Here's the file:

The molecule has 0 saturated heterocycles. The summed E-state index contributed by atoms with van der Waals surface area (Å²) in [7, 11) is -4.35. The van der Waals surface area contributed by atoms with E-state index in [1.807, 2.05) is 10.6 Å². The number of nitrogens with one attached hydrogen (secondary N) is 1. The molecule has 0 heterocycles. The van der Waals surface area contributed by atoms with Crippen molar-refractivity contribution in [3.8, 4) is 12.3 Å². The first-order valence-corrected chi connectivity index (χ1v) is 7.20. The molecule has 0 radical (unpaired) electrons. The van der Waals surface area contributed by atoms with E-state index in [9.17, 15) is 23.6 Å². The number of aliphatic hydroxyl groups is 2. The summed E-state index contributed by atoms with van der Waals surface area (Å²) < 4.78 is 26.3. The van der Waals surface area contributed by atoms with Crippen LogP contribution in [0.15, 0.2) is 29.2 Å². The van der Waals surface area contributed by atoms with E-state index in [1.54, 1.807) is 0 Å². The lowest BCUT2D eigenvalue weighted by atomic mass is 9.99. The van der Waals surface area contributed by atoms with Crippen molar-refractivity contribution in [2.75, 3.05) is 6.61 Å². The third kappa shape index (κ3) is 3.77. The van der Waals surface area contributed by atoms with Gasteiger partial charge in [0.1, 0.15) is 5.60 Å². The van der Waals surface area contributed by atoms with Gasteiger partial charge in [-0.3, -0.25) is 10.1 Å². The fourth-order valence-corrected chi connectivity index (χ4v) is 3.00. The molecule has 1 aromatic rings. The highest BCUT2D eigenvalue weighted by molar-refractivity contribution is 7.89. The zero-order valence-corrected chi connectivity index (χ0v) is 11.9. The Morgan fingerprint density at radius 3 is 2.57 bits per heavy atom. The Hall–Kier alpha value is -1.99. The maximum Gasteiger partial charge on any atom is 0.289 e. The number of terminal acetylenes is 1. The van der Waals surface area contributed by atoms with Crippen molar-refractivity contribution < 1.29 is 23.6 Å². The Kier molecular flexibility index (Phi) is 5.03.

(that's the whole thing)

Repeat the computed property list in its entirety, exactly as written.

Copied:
The molecule has 0 saturated heterocycles. The summed E-state index contributed by atoms with van der Waals surface area (Å²) in [7, 11) is -4.35. The van der Waals surface area contributed by atoms with E-state index in [1.807, 2.05) is 10.6 Å². The number of nitrogens with one attached hydrogen (secondary N) is 1. The molecule has 0 heterocycles. The van der Waals surface area contributed by atoms with Crippen molar-refractivity contribution in [3.8, 4) is 12.3 Å². The first-order valence-corrected chi connectivity index (χ1v) is 7.20. The molecule has 0 radical (unpaired) electrons. The van der Waals surface area contributed by atoms with E-state index in [9.17, 15) is 23.6 Å². The number of aliphatic hydroxyl groups is 2. The summed E-state index contributed by atoms with van der Waals surface area (Å²) < 4.78 is 26.3. The van der Waals surface area contributed by atoms with Crippen LogP contribution in [0.15, 0.2) is 29.2 Å². The van der Waals surface area contributed by atoms with E-state index in [1.54, 1.807) is 0 Å². The lowest BCUT2D eigenvalue weighted by atomic mass is 9.99. The van der Waals surface area contributed by atoms with Crippen molar-refractivity contribution in [2.75, 3.05) is 6.61 Å². The third kappa shape index (κ3) is 3.77. The van der Waals surface area contributed by atoms with Gasteiger partial charge in [0.1, 0.15) is 5.60 Å². The van der Waals surface area contributed by atoms with Gasteiger partial charge in [-0.3, -0.25) is 10.1 Å². The fourth-order valence-corrected chi connectivity index (χ4v) is 3.00. The molecule has 1 aromatic rings. The highest BCUT2D eigenvalue weighted by molar-refractivity contribution is 7.89. The zero-order valence-corrected chi connectivity index (χ0v) is 11.9. The Morgan fingerprint density at radius 3 is 2.57 bits per heavy atom. The Hall–Kier alpha value is -1.99. The maximum Gasteiger partial charge on any atom is 0.289 e. The number of terminal acetylenes is 1. The van der Waals surface area contributed by atoms with Crippen molar-refractivity contribution < 1.29 is 23.6 Å². The Kier molecular flexibility index (Phi) is 5.03.